Chrissy Teigen, who's currently pregnant with her third child, announced earlier this month that she's on bed rest—and Thursday evening she opened up a bit more about what's going on with her pregnancy that has put her there.
"Hello friends," Teigen, 34, said to open up her heart-to-heart with Instagram fans (that's how she says her kids' teachers greet them, PS). Then, she got right into it: "My placenta sucks," she said. "It's always been kind of the bad part of my pregnancies, with Luna, with Miles [the placenta] just like stopped feeding him, it stopped taking care of him." Because of this, Teigen said Miles, 2, and Luna, 4, were born early and that she had to be induced both times.
With this pregnancy so far, Teigen said that the baby is "growing beautifully, everything’s good, I’m feeling really good, but my placenta’s really, really weak, and it’s causing me to really bleed a lot.” Teigen said that her pregnancy is considered “pretty high risk,” adding, “We just have to get my placenta healthy again and that means not moving. So I’m on complete and total don’t get out except to pee pee bed rest." (By the way, she let it slip in this series of Instagram Stories that the baby is a boy.)
Teigen then tried to reassure other pregnant women who might be experiencing bleeding. “If you are bleeding, you’re probably just spotting, honestly,” she said. “A lot of pregnant women spot. Either way, talk to your doctor, always let them know if you’re bleeding."
Teigen also cautioned pregnant women from getting thrown “into a crazy spiral” like she said she would if she heard her news. "Spotting is spotting and it’s totally different from what I’m going through, which is just gushing amounts of blood, honestly, OK? You would know. You would know the difference,” she said.
What does it mean to have a “weak” placenta?
Before we get into that, it’s important to go over what a placenta is and does. According to the American College of Obstetricians and Gynecologists (ACOG), the placenta is an organ that’s formed during pregnancy that functions as a life-support system for the baby. It transfers oxygen, nutrients, and hormones to the fetus from the mom, and takes out waste products from the fetus for removal.
Having a “weak” placenta isn’t a medical term, but it could be used to describe a condition known as placental insufficiency, women’s health expert Jennifer Wider, MD, tells Health. “It is caused by the placenta not developing properly or is damaged,” she says.
With placental insufficiency, “the placenta isn’t necessarily as healthy as it is in a regular, uncomplicated pregnancy,” Christine Greves, MD, a board-certified ob/gyn at the Winnie Palmer Hospital for Women and Babies, tells Health. Placental insufficiency can happen in women who have blood clotting disorders, anemia, and diabetes, Dr. Greves says. (Just to be clear, Teigen has never said she has any of these conditions, nor do we know her medical history.)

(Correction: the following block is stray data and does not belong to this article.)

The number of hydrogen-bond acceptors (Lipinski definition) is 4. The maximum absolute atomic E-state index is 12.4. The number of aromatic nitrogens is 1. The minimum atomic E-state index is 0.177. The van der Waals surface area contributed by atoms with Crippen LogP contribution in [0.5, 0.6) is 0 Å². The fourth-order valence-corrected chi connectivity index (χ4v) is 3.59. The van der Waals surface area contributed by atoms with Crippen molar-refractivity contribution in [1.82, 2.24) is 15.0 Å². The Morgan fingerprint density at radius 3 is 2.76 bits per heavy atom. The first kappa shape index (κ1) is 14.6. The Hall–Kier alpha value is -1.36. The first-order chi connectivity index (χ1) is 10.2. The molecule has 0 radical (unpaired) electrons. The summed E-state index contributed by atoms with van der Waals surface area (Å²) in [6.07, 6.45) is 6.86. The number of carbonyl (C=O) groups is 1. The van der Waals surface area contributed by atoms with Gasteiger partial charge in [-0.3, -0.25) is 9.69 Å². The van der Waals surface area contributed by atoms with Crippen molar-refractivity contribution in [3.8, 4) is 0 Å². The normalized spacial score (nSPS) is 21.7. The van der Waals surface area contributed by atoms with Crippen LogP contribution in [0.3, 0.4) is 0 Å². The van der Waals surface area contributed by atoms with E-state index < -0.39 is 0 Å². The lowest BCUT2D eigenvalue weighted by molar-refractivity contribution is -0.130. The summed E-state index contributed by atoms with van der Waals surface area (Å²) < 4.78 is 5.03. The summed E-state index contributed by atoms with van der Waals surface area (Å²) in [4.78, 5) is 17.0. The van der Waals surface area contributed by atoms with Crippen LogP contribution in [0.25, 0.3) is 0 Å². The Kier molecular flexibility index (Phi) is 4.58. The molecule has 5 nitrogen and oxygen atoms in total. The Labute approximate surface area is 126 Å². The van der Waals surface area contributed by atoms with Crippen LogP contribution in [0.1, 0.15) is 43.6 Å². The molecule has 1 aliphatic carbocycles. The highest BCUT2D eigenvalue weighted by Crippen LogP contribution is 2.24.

A placental insufficiency may be detected through an ultrasound and by other monitoring, Dr. Greves says.
What can happen if you have placental insufficiency?
There are a few different things that can happen when you have placental insufficiency. One is that the baby may not be growing as well as it should “It can cause low birth weight, premature birth, and potentially birth defects if not managed properly,” Dr. Wider says. In more extreme cases, a placental insufficiency can lead to pregnancy loss, Dr. Greves says.
As for the bleeding Teigen said she’s experienced, it’s not necessarily tied to the placental insufficiency, but it could be, Michael Cackovic, MD, a maternal-fetal medicine physician at The Ohio State University Wexner, tells Health. “Spotting is common in pregnancy but it’s never normal,” he says. “Ultimately, I’m not surprised when somebody has a history of spotting or bleeding in pregnancy and then develops placental insufficiency.”
How is placental insufficiency treated?
You can only do so much about your placenta once it’s formed, Dr. Greves says. But, if your doctor has determined that you have placental insufficiency, she says you’ll likely be given a lot more monitoring through more frequent doctor’s visits, stress tests, and ultrasounds.
Best rest can also be helpful, Dr. Wider says. “Bed rest helps because it decreases stress, lowers blood pressure, decreases the chances of vaginal bleeding, and maximizes positive fetal outcomes,” she says.
But a lot of the treatment around placental insufficiency depends on what else is going on with your health, and how your doctor typically responds to it. “It all depends on what the obstetrical team decides,” Dr. Greves says. So as long as bed rest is what Teigen's doctors are prescribing for her and her baby, that's exactly what she should do.
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